In 2019, the ACCC released a report which indicated that 40% of prospective franchisees were not getting independent advice before buying a franchise.  This statistic is particularly frightening, as often the individuals behind a franchisee will put their personal financial security at risk to finance the purchase and fit out of the franchise.

While by no means being an exhaustive list, below are 10 things that a prospective franchisee should be on the lookout for in a franchise agreement:

1.                   The Term – A prospective franchisee should check the length of the initial term and whether there is an option for renewal.  If the franchise is premises-based, a franchisee should also ensure that the term and any option for the lease for the premises required for the operation of the franchise runs concurrently with the term of the franchise agreement;

2.                   Personal Guarantees – A franchisor will commonly require a franchisee to provide a personal guarantee. A personal guarantee makes the individuals behind the franchisee entity personally accountable to the terms of the franchise agreement, even if the franchisee operates the business through a separate franchisee entity (i.e. a company or trust). Once a franchisee signs the guarantee (which could form part of the franchise agreement or be provided as a separate document), the franchisor may have a claim over the franchisee’s personal assets, which can be an alarming prospect for most franchisees;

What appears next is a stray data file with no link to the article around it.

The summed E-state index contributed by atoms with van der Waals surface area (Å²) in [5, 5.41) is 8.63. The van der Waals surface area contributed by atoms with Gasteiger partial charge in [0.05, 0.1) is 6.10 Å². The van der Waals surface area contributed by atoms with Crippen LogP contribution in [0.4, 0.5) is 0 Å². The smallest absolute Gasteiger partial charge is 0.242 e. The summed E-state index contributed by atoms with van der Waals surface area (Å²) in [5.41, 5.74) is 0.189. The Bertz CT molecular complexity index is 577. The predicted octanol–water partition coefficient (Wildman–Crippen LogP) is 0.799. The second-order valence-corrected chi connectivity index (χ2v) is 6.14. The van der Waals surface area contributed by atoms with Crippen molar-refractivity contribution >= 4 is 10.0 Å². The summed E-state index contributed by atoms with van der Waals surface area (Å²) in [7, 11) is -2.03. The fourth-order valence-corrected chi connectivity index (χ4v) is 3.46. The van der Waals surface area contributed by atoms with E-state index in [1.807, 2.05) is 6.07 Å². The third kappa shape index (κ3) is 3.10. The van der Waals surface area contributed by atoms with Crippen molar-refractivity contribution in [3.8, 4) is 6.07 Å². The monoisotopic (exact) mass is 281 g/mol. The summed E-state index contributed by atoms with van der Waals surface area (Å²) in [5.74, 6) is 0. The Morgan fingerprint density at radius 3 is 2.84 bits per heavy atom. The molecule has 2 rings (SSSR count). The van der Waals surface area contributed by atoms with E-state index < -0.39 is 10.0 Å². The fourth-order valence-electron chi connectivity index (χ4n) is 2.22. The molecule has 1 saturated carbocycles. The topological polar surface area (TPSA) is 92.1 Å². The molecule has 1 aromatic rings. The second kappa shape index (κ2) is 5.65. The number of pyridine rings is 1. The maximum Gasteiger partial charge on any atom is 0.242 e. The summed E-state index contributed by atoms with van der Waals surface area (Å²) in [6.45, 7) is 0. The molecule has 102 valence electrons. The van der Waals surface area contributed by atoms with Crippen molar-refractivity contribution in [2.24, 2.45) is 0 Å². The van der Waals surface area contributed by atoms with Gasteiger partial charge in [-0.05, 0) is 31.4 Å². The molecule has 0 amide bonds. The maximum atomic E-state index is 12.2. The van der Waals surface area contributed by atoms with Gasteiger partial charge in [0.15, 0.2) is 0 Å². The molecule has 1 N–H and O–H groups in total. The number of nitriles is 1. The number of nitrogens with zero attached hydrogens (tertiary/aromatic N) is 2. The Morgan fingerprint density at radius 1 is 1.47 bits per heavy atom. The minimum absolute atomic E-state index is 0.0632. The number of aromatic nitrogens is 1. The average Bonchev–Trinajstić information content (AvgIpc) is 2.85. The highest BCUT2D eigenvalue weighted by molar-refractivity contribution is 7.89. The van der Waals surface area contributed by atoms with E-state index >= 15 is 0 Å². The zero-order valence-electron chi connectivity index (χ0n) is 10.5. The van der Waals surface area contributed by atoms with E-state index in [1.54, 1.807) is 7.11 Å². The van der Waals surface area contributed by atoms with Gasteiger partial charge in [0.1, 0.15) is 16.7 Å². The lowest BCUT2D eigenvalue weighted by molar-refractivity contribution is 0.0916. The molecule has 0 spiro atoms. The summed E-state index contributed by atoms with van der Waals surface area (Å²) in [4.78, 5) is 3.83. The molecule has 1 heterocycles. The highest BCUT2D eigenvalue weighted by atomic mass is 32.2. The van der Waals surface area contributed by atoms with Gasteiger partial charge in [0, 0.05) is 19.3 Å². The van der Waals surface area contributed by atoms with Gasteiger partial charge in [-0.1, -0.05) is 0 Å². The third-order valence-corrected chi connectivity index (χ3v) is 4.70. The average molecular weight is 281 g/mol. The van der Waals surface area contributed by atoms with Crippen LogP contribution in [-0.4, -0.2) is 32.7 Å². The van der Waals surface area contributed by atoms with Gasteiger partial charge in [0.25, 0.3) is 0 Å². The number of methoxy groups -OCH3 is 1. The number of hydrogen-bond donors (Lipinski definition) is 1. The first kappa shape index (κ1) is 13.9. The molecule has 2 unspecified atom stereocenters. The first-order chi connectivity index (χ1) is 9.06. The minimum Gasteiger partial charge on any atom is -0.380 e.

3.                   Fees – In addition to paying an initial franchisee fee upon entering a franchise agreement, franchisees should expect to pay on-going fees to the franchisor including but not limited to royalties, marketing fees, third-party fees for technology services or support services to the network;

4.                   Intellectual Property (IP) – The franchise agreement should detail any Intellectual Property (IP) owned or licensed by the franchisor, which is in turn licensed on a non-exclusive basis to franchisees in the network. A franchisee should make themselves familiar with what IP they can use and how they are permitted to use the IP in the operation of the franchise, as a licensed user;